The Internal Revenue Code states that the IRS can assess
tax, make overpayment and collect unpaid taxes within a
specific period. When the Statute of Limitations
expires for a tax return, the IRS can no longer allow a
claim for refund or assess additional tax.
The period is 3 years from the tax
period due date, or 3 years from the received date of the
original return whichever is later. The statue will not
expire unless the taxpayer files a return and 3 years
Tax forms 941 943 and 945 are
exceptions. The period for these returns is 3 years from
4/15 of the year following their due date or from the
received date whichever is later.
Want to amend for a refund? Or
are simply filing late for a refund?
The rules bend in favor of the IRS.
3 years from the time the original return was filed (or
extended due date but limited) or 2 years from the time
the tax was paid, whichever of such periods expire later.
If no return was filed, the claim is allowable when filed
within 2 years from the date the tax was paid.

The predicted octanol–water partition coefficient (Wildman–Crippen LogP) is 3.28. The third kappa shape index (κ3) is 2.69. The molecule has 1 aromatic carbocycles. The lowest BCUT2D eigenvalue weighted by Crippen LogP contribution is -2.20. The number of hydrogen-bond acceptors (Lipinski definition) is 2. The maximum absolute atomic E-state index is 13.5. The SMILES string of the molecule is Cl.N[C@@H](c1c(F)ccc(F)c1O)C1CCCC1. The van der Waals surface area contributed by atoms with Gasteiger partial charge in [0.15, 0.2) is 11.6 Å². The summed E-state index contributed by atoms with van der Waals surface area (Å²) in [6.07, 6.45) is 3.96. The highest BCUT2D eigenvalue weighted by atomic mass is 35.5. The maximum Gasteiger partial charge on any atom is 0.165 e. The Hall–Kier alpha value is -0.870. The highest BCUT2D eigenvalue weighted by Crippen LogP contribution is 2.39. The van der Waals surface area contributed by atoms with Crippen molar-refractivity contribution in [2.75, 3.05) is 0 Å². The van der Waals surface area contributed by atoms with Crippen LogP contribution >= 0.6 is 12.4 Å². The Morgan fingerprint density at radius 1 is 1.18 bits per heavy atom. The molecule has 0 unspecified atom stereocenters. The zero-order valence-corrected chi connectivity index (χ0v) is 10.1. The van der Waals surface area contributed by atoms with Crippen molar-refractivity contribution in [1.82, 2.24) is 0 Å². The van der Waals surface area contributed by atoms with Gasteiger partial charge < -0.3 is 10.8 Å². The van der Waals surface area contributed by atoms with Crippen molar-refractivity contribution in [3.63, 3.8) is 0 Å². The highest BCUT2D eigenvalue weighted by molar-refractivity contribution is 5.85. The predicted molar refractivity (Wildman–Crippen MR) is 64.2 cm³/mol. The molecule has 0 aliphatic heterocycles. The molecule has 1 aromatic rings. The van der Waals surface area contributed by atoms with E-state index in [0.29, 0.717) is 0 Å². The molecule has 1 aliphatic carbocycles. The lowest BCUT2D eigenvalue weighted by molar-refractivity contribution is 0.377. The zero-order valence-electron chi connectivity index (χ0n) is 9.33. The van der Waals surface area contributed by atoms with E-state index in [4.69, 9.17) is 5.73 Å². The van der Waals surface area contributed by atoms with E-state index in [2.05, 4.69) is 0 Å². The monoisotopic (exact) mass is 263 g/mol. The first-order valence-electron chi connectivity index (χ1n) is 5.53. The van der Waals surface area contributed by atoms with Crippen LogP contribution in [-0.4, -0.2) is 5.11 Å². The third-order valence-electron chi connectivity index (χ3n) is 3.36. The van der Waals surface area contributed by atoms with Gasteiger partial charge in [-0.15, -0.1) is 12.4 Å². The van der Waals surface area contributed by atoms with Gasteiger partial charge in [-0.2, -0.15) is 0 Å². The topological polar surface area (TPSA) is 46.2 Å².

The RRA '98 section 3202 allows for the suspension of the
statute on filing overpayment claims during periods of
disability. This section suspends the running of the
statute of limitations on refunds during the time the
taxpayer is medically, physically, or emotionally unable
to handle their financial affairs. The disability must be
medically determinable and must continually last for not
less than 12 months or result in the death of the
taxpayer. It does not suspend the statute of
limitations for taxpayers that have a spouse or other
guardian to acct for them during the periods of
Owe the IRS money?
The collection state expiration date is 10 years from the
date of assessment of tax. If no return is filed for a
tax period, the collection statue expiration date cannot
be computed and will not expire.
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requirements imposed by the IRS, we inform you that, any U.S.
federal tax advice contained in this communication (including any
attachments) is not intended or written to be used, and cannot be
used, for the purpose of (i) avoiding any tax related penalties that
may be imposed on you or any other person under the Internal Revenue
Code or (ii) promoting, marketing, or recommending to another party
any transaction or matter addressed in this communication